[Click the back button on your web browser to return to the section of “Signs of the Times” for which the following serves as an annotation.]
"Royal Vauxhall Gardens. For a few nights only. Admission one shilling! The greatest attraction ever offered to the public." Estimated date, 1841. British Library shelfmark: Evan. 474 (in public domain). [Click on the image to enlarge it.]
Vauxhall: Situated in London on the south bank of the River Thames, Vauxhall Gardens was a pleasure garden considered to be one of the most popular venues for public entertainment between the mid-seventeenth and mid-nineteenth century. It consisted of many acres of trees and shrubs as well as long, allegedly romantic, walks. Originally named New Spring Gardens, admission was free, but when in 1785 it was renamed Vauxhall Gardens an entrance fee was charged and the money used to gain its numerous attractions. Famous for its spectacular firework exhibitions, it supported enormous crowds and provided other entertainment such as tightrope walkers, concerts and hot air balloon ascents. The poster seen above is from the closing decades of the garden, but, as the British Library commentary on it points out, "it shows that lavish evening entertainments were still common." As well as fireworks and acrobatic displays, it advertises spectacular scenes; horsemanship displays; its very own illuminated Neptune's Fountain; dances; musical entertainments (including C. W. Pell's (black) Serenaders; and a "coral cave" in the lower right-hand corner. After going into bankruptcy seven times in the following years, the whole enterprise finally closed in 1859.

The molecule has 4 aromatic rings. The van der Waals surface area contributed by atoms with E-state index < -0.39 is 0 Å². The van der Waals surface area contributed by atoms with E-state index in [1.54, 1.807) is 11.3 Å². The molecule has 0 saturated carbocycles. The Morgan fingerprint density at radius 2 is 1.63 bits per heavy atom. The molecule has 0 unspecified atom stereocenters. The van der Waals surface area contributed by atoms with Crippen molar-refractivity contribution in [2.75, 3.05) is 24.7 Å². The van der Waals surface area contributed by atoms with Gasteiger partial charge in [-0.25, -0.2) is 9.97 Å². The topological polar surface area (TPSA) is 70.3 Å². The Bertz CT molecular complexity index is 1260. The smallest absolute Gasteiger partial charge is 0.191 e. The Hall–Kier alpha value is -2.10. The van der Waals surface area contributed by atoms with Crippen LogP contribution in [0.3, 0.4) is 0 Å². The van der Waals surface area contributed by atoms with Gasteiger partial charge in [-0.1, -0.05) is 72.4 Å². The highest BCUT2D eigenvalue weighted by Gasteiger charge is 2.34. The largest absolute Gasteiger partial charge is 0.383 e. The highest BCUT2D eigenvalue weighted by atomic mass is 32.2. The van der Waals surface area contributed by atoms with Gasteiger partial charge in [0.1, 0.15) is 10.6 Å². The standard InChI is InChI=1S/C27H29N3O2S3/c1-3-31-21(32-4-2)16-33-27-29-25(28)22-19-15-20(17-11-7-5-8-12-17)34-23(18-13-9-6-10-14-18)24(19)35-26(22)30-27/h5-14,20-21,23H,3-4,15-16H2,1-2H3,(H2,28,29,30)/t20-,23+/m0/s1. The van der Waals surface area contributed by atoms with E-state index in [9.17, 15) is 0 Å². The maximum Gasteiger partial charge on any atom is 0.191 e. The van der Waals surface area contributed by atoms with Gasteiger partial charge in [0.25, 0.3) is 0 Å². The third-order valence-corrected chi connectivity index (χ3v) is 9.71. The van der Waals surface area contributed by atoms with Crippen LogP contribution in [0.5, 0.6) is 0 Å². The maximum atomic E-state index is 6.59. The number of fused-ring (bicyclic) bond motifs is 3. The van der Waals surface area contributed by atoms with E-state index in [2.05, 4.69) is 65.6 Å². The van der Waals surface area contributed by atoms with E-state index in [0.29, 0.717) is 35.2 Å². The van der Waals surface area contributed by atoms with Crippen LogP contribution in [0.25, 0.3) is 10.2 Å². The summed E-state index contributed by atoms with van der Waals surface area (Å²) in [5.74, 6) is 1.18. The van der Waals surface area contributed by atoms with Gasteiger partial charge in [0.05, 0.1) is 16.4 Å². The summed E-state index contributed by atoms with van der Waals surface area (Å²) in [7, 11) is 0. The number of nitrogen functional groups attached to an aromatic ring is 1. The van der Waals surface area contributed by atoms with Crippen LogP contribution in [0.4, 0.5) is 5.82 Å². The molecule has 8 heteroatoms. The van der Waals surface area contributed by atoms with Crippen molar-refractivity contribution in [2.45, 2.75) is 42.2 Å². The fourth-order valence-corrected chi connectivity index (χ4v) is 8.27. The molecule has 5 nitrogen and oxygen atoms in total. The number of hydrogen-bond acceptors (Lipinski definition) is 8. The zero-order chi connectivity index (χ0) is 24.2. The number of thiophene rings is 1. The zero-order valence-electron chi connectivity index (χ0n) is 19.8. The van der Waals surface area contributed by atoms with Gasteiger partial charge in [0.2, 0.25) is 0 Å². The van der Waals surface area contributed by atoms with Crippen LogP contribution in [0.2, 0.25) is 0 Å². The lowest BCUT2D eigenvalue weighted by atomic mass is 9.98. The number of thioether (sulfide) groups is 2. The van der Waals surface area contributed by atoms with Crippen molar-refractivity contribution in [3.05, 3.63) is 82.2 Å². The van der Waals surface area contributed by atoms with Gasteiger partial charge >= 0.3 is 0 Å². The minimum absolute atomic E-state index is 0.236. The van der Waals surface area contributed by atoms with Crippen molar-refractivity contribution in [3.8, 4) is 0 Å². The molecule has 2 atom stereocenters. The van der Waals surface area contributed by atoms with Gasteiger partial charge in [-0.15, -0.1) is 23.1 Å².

“Signs of the Times” mourns the loss of the spiritual in favour of the mechanical, which has become so extreme that even the scientific works of those such as Hartley, Darwin, and Priestly are disregarded in favour of the metaphysical philosophy of men such as the French philosopher, Dr. Pierre Cabanis, who “fairly lays open our moral structure with his dissecting-knives and real metal probes; and exhibits it to the inspection of mankind.” Carlyle considers his approach to such an emotional, vibrant subject, “the land of wonders,” far too sterilised and mechanical. He likens his emotionless examination of life to a man who walks with “scientific stoicism” through Vauxhall Gardens, seeing all the wonderful amusements and scenery as something for “the vulgar” and noticing not the delight and beauty of them, but the unattractive materials and items such as “saltpetre, pasteboard and catgut” used to create them.
Cannon, J A. "Vauxhall Gardens." Encycopedia.com. Web. Viewed 5 April 2010.
Coke, David "Brief History." Vauxhall Gardens 1661-1859. Web. Viewed 5 April 2010.
"The Royal Vauxhall Gardens." British Library. Web. Viewed 25 July 2016.
"Vauxhall Gardens." Wikipedia. Web. Viewed 5 April 2010.
JB added British LIbrary image and information, 25 July 2016